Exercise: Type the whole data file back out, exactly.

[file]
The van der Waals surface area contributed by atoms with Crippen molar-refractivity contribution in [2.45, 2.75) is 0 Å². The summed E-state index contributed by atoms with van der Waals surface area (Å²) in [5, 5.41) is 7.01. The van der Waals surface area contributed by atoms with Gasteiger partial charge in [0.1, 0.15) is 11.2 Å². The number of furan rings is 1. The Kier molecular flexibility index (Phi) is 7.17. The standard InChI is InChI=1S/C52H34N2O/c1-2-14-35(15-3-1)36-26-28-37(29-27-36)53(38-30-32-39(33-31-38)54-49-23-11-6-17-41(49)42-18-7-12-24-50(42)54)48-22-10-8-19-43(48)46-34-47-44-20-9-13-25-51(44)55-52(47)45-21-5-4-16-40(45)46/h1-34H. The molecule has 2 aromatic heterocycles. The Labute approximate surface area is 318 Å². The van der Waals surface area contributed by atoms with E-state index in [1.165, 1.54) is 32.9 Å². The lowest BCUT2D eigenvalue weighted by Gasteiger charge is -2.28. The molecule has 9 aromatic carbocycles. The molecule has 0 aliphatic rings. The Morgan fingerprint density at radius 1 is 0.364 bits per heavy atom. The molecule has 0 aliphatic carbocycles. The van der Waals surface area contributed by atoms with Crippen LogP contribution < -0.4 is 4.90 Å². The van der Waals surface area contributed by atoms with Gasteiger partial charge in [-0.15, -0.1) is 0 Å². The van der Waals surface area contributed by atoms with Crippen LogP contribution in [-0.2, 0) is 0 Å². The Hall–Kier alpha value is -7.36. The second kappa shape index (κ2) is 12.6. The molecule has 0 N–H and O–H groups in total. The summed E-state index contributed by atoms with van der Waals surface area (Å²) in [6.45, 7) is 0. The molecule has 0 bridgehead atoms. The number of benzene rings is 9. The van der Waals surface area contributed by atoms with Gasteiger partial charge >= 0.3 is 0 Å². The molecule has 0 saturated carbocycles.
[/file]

The van der Waals surface area contributed by atoms with Crippen molar-refractivity contribution in [2.45, 2.75) is 0 Å². The summed E-state index contributed by atoms with van der Waals surface area (Å²) in [5, 5.41) is 7.01. The van der Waals surface area contributed by atoms with Gasteiger partial charge in [0.1, 0.15) is 11.2 Å². The number of furan rings is 1. The Kier molecular flexibility index (Phi) is 7.17. The standard InChI is InChI=1S/C52H34N2O/c1-2-14-35(15-3-1)36-26-28-37(29-27-36)53(38-30-32-39(33-31-38)54-49-23-11-6-17-41(49)42-18-7-12-24-50(42)54)48-22-10-8-19-43(48)46-34-47-44-20-9-13-25-51(44)55-52(47)45-21-5-4-16-40(45)46/h1-34H. The molecule has 2 aromatic heterocycles. The Labute approximate surface area is 318 Å². The van der Waals surface area contributed by atoms with E-state index in [1.165, 1.54) is 32.9 Å². The lowest BCUT2D eigenvalue weighted by Gasteiger charge is -2.28. The molecule has 9 aromatic carbocycles. The molecule has 0 aliphatic rings. The Morgan fingerprint density at radius 1 is 0.364 bits per heavy atom. The molecule has 0 aliphatic carbocycles. The van der Waals surface area contributed by atoms with Crippen LogP contribution < -0.4 is 4.90 Å². The van der Waals surface area contributed by atoms with Gasteiger partial charge in [-0.15, -0.1) is 0 Å². The van der Waals surface area contributed by atoms with Crippen LogP contribution in [-0.2, 0) is 0 Å². The Hall–Kier alpha value is -7.36. The second kappa shape index (κ2) is 12.6. The molecule has 0 N–H and O–H groups in total. The summed E-state index contributed by atoms with van der Waals surface area (Å²) in [6.45, 7) is 0. The molecule has 0 bridgehead atoms. The number of benzene rings is 9. The van der Waals surface area contributed by atoms with Gasteiger partial charge >= 0.3 is 0 Å². The molecule has 0 saturated carbocycles.